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Walthourville's first mayor dies

Lyndol Anderson led then rare all-woman council

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POSTED: June 11, 2014 12:49 p.m.
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Lyndol Anderson died Saturday at the age of 91.

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Liberty County political pioneer and well-known resident Lyndol Anderson died Saturday after dealing with mounting medical problems.
Though Anderson made national headlines in 1974 when she became the first mayor of then-newly incorporated Walthourville, those who knew her personally say she will be remembered as a caring, down-to-earth woman with an insatiable appetite for life and helping others.
“She was just a worker,” said Lyndol’s oldest daughter, Liberty County Chief Magistrate Melinda Anderson. “She worked long and hard for many, many years.”
By all accounts, hard work was a theme of Lyndol Anderson’s life. From running the family farm in Evans County while her husband, “Sweetie” Hollis Anderson, worked long days on Fort Stewart, to managing the general store in Walthourville that was connected to her home and even handcrafting her children’s clothes, Lyndol did it all without complaint, according to her daughter.
Melinda Anderson described her mother as a modest woman — someone who never sought fame or fortune, but rather just tried to lend a helping hand wherever she saw a need.
“She just did things she thought needed to be done, and she helped people she knew needed help,” she said.
Her sense of service led Lyndol Anderson to run for mayor of Walthourville after its incorporation. Thanks to its all-female city council, Walthourville became the first municipal government to be run exclusively by women — an accomplishment, given the era in which it occurred.  
Current Walthourville Mayor Daisy Pray said Lyndol Anderson set quite an example.
“The city is at a great loss, knowing that Mrs. Anderson is no longer here,” she said. “She was determined to do what she had to do no matter what gender — it was all about the city.”
Growing up in Walthourville, Pray said she remembers shopping at Anderson’s Grocery Store as a young girl and the kindness displayed by Lyndol Anderson, which left a lasting impression upon her.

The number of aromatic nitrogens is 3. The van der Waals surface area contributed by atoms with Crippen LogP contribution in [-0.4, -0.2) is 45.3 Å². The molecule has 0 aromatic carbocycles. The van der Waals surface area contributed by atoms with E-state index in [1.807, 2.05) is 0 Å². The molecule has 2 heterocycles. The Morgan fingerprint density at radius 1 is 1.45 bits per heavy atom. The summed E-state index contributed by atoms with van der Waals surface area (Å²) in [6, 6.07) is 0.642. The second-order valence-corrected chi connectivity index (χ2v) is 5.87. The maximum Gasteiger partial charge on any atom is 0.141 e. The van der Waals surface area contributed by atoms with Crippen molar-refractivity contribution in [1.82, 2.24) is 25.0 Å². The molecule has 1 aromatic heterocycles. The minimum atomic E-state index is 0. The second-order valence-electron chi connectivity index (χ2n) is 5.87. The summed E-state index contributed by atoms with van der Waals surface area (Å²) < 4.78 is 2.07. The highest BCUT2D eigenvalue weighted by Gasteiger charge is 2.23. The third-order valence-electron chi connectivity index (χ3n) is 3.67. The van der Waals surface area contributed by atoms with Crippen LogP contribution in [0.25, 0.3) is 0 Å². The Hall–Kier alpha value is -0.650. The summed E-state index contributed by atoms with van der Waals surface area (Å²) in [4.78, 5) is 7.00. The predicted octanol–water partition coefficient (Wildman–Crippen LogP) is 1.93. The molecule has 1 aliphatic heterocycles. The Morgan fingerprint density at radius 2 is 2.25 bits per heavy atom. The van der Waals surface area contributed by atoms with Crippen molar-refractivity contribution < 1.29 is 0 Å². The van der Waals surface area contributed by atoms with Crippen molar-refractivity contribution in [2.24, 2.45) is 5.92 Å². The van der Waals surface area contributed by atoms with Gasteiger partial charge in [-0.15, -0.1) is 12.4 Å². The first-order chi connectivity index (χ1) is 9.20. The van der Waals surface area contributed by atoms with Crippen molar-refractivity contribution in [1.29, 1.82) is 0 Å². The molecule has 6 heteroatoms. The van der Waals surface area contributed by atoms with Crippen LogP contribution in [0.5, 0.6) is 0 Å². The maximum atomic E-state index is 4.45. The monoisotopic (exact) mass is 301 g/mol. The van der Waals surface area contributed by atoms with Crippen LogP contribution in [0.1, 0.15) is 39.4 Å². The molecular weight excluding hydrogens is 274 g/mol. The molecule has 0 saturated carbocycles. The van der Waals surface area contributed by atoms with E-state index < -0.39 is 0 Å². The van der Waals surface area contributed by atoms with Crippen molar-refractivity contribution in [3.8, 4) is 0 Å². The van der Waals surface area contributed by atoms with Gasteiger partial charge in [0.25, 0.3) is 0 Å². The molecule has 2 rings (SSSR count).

“She was a kind and loving person,” Pray said. “If you didn’t have money, it didn’t matter to Mrs. Anderson. You could still get what you needed there and pay later.
“And I remember her famous words, that ‘boys will be boys,’” she added with a chuckle.
Lyndol Anderson’s compassionate heart made her a well-loved member of the community, according to Melinda Anderson, who recalled the countless cards, phone calls and visits her mother received from her numerous “bonus children,” as she called them.
“We’d be in the store or something, or she’d get a card or a letter from someone who lived here years ago and then moved away, but they kept in touch and called her ‘second mama,’” Anderson said. “She made huge impressions. People would see me and the first thing they’d ask was not ‘How are you?’ but ‘How’s your mama?’”
Though always ready with kind words or friendly advice, Anderson said her mother was never the type to lecture her children on how to be a good person.
“She always taught us honesty and hard work, and you help other people, though she never mentioned it to us,” Anderson said. “We learned by example that you do those things. She never had to speak those words because we saw it lived all our life. If I could be half the woman she was, I’d be happy.”

 

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